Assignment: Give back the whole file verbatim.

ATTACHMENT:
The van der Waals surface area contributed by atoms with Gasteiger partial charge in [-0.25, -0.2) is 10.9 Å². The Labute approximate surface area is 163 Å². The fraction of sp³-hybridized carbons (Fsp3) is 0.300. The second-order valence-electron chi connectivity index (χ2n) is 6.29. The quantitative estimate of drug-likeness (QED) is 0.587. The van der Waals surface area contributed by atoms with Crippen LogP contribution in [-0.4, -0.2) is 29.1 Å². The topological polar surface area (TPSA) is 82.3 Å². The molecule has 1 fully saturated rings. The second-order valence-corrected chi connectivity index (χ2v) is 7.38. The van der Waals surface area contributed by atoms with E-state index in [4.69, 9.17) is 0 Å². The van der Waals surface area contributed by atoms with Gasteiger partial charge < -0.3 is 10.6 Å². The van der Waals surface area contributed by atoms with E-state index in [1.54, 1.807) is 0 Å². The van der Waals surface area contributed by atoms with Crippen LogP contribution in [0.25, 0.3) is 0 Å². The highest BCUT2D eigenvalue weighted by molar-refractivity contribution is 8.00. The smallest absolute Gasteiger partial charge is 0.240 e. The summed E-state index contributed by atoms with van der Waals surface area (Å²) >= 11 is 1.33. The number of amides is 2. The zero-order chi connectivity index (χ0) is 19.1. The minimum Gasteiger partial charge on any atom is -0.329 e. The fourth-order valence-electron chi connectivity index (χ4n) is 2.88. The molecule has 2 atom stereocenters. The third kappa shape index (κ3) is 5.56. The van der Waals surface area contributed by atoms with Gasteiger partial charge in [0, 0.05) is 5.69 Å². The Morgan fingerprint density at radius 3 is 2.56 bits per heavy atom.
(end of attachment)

The van der Waals surface area contributed by atoms with Gasteiger partial charge in [-0.25, -0.2) is 10.9 Å². The Labute approximate surface area is 163 Å². The fraction of sp³-hybridized carbons (Fsp3) is 0.300. The second-order valence-electron chi connectivity index (χ2n) is 6.29. The quantitative estimate of drug-likeness (QED) is 0.587. The van der Waals surface area contributed by atoms with Crippen LogP contribution in [-0.4, -0.2) is 29.1 Å². The topological polar surface area (TPSA) is 82.3 Å². The molecule has 1 fully saturated rings. The second-order valence-corrected chi connectivity index (χ2v) is 7.38. The van der Waals surface area contributed by atoms with E-state index in [4.69, 9.17) is 0 Å². The van der Waals surface area contributed by atoms with Gasteiger partial charge < -0.3 is 10.6 Å². The van der Waals surface area contributed by atoms with E-state index in [1.54, 1.807) is 0 Å². The van der Waals surface area contributed by atoms with Crippen LogP contribution in [0.25, 0.3) is 0 Å². The highest BCUT2D eigenvalue weighted by molar-refractivity contribution is 8.00. The smallest absolute Gasteiger partial charge is 0.240 e. The summed E-state index contributed by atoms with van der Waals surface area (Å²) >= 11 is 1.33. The number of amides is 2. The zero-order chi connectivity index (χ0) is 19.1. The minimum Gasteiger partial charge on any atom is -0.329 e. The fourth-order valence-electron chi connectivity index (χ4n) is 2.88. The molecule has 2 atom stereocenters. The third kappa shape index (κ3) is 5.56. The van der Waals surface area contributed by atoms with Gasteiger partial charge in [0, 0.05) is 5.69 Å². The Morgan fingerprint density at radius 3 is 2.56 bits per heavy atom.